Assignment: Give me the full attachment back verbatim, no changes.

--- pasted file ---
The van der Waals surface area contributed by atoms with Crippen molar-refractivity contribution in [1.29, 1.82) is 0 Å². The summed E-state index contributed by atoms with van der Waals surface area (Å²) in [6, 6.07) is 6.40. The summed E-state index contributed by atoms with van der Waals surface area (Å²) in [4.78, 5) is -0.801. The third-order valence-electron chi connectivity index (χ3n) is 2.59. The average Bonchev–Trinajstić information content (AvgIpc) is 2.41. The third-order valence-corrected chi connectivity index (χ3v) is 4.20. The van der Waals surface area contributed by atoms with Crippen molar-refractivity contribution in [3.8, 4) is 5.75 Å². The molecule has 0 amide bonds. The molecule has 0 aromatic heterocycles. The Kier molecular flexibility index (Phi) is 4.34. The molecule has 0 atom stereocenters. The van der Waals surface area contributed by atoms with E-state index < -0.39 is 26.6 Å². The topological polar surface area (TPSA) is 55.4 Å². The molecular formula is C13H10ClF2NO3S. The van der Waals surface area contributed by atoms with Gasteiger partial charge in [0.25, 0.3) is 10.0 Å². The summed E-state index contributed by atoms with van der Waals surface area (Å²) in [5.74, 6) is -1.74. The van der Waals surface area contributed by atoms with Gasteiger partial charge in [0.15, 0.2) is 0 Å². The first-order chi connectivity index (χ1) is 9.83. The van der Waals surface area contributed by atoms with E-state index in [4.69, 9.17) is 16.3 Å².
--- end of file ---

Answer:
The van der Waals surface area contributed by atoms with Crippen molar-refractivity contribution in [1.29, 1.82) is 0 Å². The summed E-state index contributed by atoms with van der Waals surface area (Å²) in [6, 6.07) is 6.40. The summed E-state index contributed by atoms with van der Waals surface area (Å²) in [4.78, 5) is -0.801. The third-order valence-electron chi connectivity index (χ3n) is 2.59. The average Bonchev–Trinajstić information content (AvgIpc) is 2.41. The third-order valence-corrected chi connectivity index (χ3v) is 4.20. The van der Waals surface area contributed by atoms with Crippen molar-refractivity contribution in [3.8, 4) is 5.75 Å². The molecule has 0 amide bonds. The molecule has 0 aromatic heterocycles. The Kier molecular flexibility index (Phi) is 4.34. The molecule has 0 atom stereocenters. The van der Waals surface area contributed by atoms with E-state index < -0.39 is 26.6 Å². The topological polar surface area (TPSA) is 55.4 Å². The molecular formula is C13H10ClF2NO3S. The van der Waals surface area contributed by atoms with Gasteiger partial charge in [0.25, 0.3) is 10.0 Å². The summed E-state index contributed by atoms with van der Waals surface area (Å²) in [5.74, 6) is -1.74. The van der Waals surface area contributed by atoms with Gasteiger partial charge in [0.15, 0.2) is 0 Å². The first-order chi connectivity index (χ1) is 9.83. The van der Waals surface area contributed by atoms with E-state index in [4.69, 9.17) is 16.3 Å².